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It's city official vs. city official as the trial of Reva Trammell grinds on.

The Woman in Red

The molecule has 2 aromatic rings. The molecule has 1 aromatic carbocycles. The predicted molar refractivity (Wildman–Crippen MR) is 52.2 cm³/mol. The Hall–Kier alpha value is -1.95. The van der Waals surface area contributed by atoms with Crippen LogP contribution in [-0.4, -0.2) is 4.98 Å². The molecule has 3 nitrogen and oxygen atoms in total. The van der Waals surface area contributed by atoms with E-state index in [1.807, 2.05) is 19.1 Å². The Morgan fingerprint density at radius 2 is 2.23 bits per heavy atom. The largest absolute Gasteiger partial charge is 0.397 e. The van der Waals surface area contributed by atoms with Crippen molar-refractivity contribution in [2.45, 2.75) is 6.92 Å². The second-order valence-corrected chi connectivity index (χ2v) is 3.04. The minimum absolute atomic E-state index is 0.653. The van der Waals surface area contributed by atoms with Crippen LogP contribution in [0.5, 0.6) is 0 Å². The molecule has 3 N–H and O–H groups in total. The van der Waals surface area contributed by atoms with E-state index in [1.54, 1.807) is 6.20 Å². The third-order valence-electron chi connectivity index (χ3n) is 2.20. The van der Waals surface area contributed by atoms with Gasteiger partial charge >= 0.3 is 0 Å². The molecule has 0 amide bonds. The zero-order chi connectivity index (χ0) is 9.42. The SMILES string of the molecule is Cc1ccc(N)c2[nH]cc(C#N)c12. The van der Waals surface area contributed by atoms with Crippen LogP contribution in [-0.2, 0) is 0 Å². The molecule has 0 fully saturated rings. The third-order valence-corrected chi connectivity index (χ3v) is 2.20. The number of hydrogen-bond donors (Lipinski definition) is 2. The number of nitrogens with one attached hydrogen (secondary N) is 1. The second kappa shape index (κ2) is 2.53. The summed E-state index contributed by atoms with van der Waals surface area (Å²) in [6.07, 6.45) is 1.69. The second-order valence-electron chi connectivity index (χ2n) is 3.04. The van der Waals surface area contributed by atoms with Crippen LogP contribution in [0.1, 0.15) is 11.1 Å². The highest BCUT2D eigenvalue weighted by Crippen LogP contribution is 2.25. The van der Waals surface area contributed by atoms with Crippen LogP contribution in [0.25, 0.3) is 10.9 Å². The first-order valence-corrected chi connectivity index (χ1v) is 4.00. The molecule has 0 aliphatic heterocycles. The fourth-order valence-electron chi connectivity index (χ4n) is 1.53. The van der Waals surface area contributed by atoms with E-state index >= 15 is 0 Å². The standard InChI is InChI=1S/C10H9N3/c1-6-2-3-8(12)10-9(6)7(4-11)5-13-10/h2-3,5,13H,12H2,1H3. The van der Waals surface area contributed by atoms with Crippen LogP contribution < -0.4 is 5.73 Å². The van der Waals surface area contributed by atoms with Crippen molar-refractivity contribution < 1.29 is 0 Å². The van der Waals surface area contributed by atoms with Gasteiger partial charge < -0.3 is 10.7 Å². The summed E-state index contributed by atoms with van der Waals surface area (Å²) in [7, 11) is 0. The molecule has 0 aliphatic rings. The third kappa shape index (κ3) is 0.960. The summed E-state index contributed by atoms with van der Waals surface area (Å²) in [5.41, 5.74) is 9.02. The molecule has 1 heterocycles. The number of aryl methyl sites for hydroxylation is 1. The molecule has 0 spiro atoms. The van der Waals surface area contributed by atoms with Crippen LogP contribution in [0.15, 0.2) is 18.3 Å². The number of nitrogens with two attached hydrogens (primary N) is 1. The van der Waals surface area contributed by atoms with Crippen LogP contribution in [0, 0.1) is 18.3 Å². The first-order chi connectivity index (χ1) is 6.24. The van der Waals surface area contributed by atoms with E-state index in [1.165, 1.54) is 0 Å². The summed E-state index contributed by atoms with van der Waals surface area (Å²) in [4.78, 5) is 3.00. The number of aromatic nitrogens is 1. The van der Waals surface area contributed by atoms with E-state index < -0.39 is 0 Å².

At 1:01 p.m. Jan. 3 — a minute past the appointed time — a white Volvo sedan turns off Hull Street onto 10th Street in Richmond's South Side. The driver brakes and stops the car in the middle of the road. The door to the back seat opens, and out steps Councilwoman Reva M. Trammell. She is swathed in red: She has wrapped a red shawl over her shoulders and around her red dress. She pulls the billowing red material closer to her body against a biting cold wind. Her attorneys, Michael Morchower and William K. Lewis, leather satchels in tow, get out of the Volvo and join Trammell. As the car pulls away, the trio walks briskly to the side door of the Manchester Courthouse. The courtroom inside is already full. At any single moment across the city, there is a Place To Be — or at least the illusion of one. Today there is a sense that this is That Place. About 80 people are here to watch the scandalicious proceedings — some not by choice. But the big names make the Manchester Courthouse arguably the epicenter of power in Richmond today. It has been three months since this all began. In October, a Richmond grand jury indicted Trammell on a charge of giving an order to a city employee. Trammell is accused of telling a police officer not to divulge that she had been slapped by another police officer. And in November, according to a second charge, she had allegedly told a public-works crew to stop laying a gas pipe. If the charges are true, Trammell has violated the Richmond City Charter, a misdemeanor, and risks losing her seat on City Council. Today's pretrial hearing is about to begin. Trammell and her lawyers make their way into the cream-colored courtroom, where the temperature is comfortable and the winter sun shines through big windows. Trammell settles into a chair behind the table assigned to defendants, up front and to the left. Her attorneys sit, too. Across the aisle, assistant commonwealth's attorneys Carlos Hopkins and Diane Abato sit at the prosecution's table. Morchower, a media-friendly lawyer with a shy hairline and an aggressive voice, plans to argue that Hopkins and Abato — along with the office of the commonwealth's attorney — should recuse themselves from trying the case. Trammell, her mouth a straight line, darts her eyes around the courtroom. There are her supporters, most of them outspoken, down-home women from the 8th District, dressed comfortably in sweats and sweaters. Weeks earlier, some had picketed for Trammell at a City Council meeting. As Morchower's Amen Chorus, they are convinced that the commonwealth's attorney is out to get their councilwoman. They are loyal to Trammell, one says later, "because she's done so much for us." There are the police officers — not just the ones involved in the alleged slapping incident, but a handful of others dressed in their blues, who sit together in a row. There are the radio, television and newspaper reporters, for whom Morchower endeavors to create spiffy soundbites. There are many of Trammell's fellow City Council members: Vice-Mayor Rudolph C. McCollum Jr.; the Rev. Gwen C. Hedgepeth, who sits beside fellow councilman W.R. "Bill" Johnson, who fingers a recent issue of Men's Fitness magazine he's brought along. It is standing-room only, and quiet. About 80 onlookers fill nearly every seat — three rows of eight on the right side, six rows of six on the left. The lawyers begin their arguments, and Mayor Timothy M. Kaine leaves a conversation in the hallway, steps into the courtroom and leans against the wall. During the next 20 minutes, a few minor matters are resolved including an argument from state Sen. Henry L. Marsh III, who represents some of the council members. They shouldn't have to testify, Marsh says. Morchower, who had subpoenaed them here to begin with, folds. He won't ask, as he had planned, whether they had ever violated the City Charter. They don't have to testify, but Morchower asks them to stay anyway. At 1:26 p.m., City Manager Calvin Jamison slips into the courtroom, with his overcoat folded across his arms. So does Councilman Sa'ad El-Amin, who removes his black coat. Others follow, and soon a small group is standing in the aisles. General District Court Judge Ralph B. Robertson notices. "Ladies and gentlemen," Robertson says, "I apologize for the crowded conditions." He invites onlookers to sit in the jury box, or in the previously reserved front row, over which a burgundy ribbon had been laid. El-Amin heads for the jury box. City Manager Jamison takes a seat in the front row beside his lawyer, Richmond attorney Roger Gregory, Richmond's headline of the week since President Clinton appointed him to the 4th U.S. Circuit Court of Appeals. (On this day, seeking to make the appointment permanent, Clinton will nominate Gregory for the Senate Judiciary Committee to confirm.) Some back-and-forth snipping and objecting and interrupting unfold. El-Amin testifies, then City Attorney John Rupp, whom an aide has called during a recess to summon him in from City Hall. Mayor Kaine takes the stand, too. Morchower argues that an outside prosecutor should be brought in and the commonwealth's attorney's office should step aside. There is the appearance of a conflict of interest, Morchower says, because it had recently come to light that Commonwealth's Attorney David M. Hicks had paid himself bonuses. Councilwoman Trammell may be asked to vote whether those bonuses are legitimate — unless, Morchower says, "she's convicted, [then] she doesn't have a vote." "Red herrings and smokescreens," Hopkins counters. "Truth and justice," Morchower says. Judge Robertson fills his cheeks with air, letting it out in a slow exhale. And in the end, at 3:40 p.m., noting that there is no evidence Hicks has done anything wrong, Robertson decides that Trammell does, indeed, need a new prosecutor. There is the potential for an appearance of conflict of interest. A new court date is set. Victory for the Reva supporters! Morchower and fellow lawyer Lewis tap each other on the leg. In the audience, Vice-Mayor McCollum clenches his left fist, taps it on his knee and whispers, "Thank you." Trammell beams. When the court adjourns her supporters hug her. L. Shirley Harvey, a former City Councilwoman with a nose for scandal, rushes up to Morchower. "We've gotta talk," she tells him. "Oh, there are so many things you don't know." Outside, once the television news cameras are rolling, Morchower revels in his victory with Trammell and Lewis at his side. Reporters chuckle at his jokes. Morchower predicts the trial will last another two to three months. He wraps things up, and walks with Trammell and Lewis to the curb. The white Volvo pulls up and takes them all away. Until next